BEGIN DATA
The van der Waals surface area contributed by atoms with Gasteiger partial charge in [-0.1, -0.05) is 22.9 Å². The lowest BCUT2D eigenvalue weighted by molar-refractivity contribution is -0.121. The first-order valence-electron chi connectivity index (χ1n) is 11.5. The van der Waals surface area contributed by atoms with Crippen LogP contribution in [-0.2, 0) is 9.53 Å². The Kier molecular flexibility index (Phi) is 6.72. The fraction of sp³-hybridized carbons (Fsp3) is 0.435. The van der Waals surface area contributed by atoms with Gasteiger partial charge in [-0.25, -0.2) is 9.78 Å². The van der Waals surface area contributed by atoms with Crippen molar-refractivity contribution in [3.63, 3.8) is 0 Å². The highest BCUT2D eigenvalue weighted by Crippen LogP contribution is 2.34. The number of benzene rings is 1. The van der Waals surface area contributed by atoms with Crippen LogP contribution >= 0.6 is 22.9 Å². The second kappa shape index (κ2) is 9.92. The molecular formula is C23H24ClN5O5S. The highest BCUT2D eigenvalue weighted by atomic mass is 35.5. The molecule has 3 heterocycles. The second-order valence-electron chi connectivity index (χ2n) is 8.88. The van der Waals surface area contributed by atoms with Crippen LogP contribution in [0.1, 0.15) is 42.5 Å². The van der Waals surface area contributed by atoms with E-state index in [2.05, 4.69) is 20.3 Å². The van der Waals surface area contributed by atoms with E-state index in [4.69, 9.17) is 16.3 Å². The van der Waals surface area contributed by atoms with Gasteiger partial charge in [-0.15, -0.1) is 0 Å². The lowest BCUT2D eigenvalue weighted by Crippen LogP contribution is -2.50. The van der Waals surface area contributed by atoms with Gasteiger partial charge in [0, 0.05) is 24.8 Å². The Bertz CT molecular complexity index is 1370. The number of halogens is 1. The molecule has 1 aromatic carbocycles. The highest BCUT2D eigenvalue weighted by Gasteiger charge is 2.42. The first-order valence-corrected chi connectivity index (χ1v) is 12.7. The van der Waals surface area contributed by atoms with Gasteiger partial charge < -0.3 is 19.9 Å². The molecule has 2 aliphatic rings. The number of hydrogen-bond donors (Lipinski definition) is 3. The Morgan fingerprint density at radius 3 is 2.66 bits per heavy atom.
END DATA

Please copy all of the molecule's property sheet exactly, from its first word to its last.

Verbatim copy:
The van der Waals surface area contributed by atoms with Gasteiger partial charge in [-0.1, -0.05) is 22.9 Å². The lowest BCUT2D eigenvalue weighted by molar-refractivity contribution is -0.121. The first-order valence-electron chi connectivity index (χ1n) is 11.5. The van der Waals surface area contributed by atoms with Crippen LogP contribution in [-0.2, 0) is 9.53 Å². The Kier molecular flexibility index (Phi) is 6.72. The fraction of sp³-hybridized carbons (Fsp3) is 0.435. The van der Waals surface area contributed by atoms with Gasteiger partial charge in [-0.25, -0.2) is 9.78 Å². The van der Waals surface area contributed by atoms with Crippen molar-refractivity contribution in [3.63, 3.8) is 0 Å². The highest BCUT2D eigenvalue weighted by Crippen LogP contribution is 2.34. The number of benzene rings is 1. The van der Waals surface area contributed by atoms with Crippen LogP contribution >= 0.6 is 22.9 Å². The second kappa shape index (κ2) is 9.92. The molecular formula is C23H24ClN5O5S. The highest BCUT2D eigenvalue weighted by atomic mass is 35.5. The molecule has 3 heterocycles. The second-order valence-electron chi connectivity index (χ2n) is 8.88. The van der Waals surface area contributed by atoms with Crippen LogP contribution in [0.1, 0.15) is 42.5 Å². The van der Waals surface area contributed by atoms with E-state index in [2.05, 4.69) is 20.3 Å². The van der Waals surface area contributed by atoms with E-state index in [4.69, 9.17) is 16.3 Å². The van der Waals surface area contributed by atoms with Gasteiger partial charge in [-0.15, -0.1) is 0 Å². The lowest BCUT2D eigenvalue weighted by Crippen LogP contribution is -2.50. The van der Waals surface area contributed by atoms with Gasteiger partial charge in [0, 0.05) is 24.8 Å². The Bertz CT molecular complexity index is 1370. The number of halogens is 1. The molecule has 1 aromatic carbocycles. The highest BCUT2D eigenvalue weighted by Gasteiger charge is 2.42. The first-order valence-corrected chi connectivity index (χ1v) is 12.7. The van der Waals surface area contributed by atoms with Gasteiger partial charge < -0.3 is 19.9 Å². The molecule has 2 aliphatic rings. The number of hydrogen-bond donors (Lipinski definition) is 3. The Morgan fingerprint density at radius 3 is 2.66 bits per heavy atom.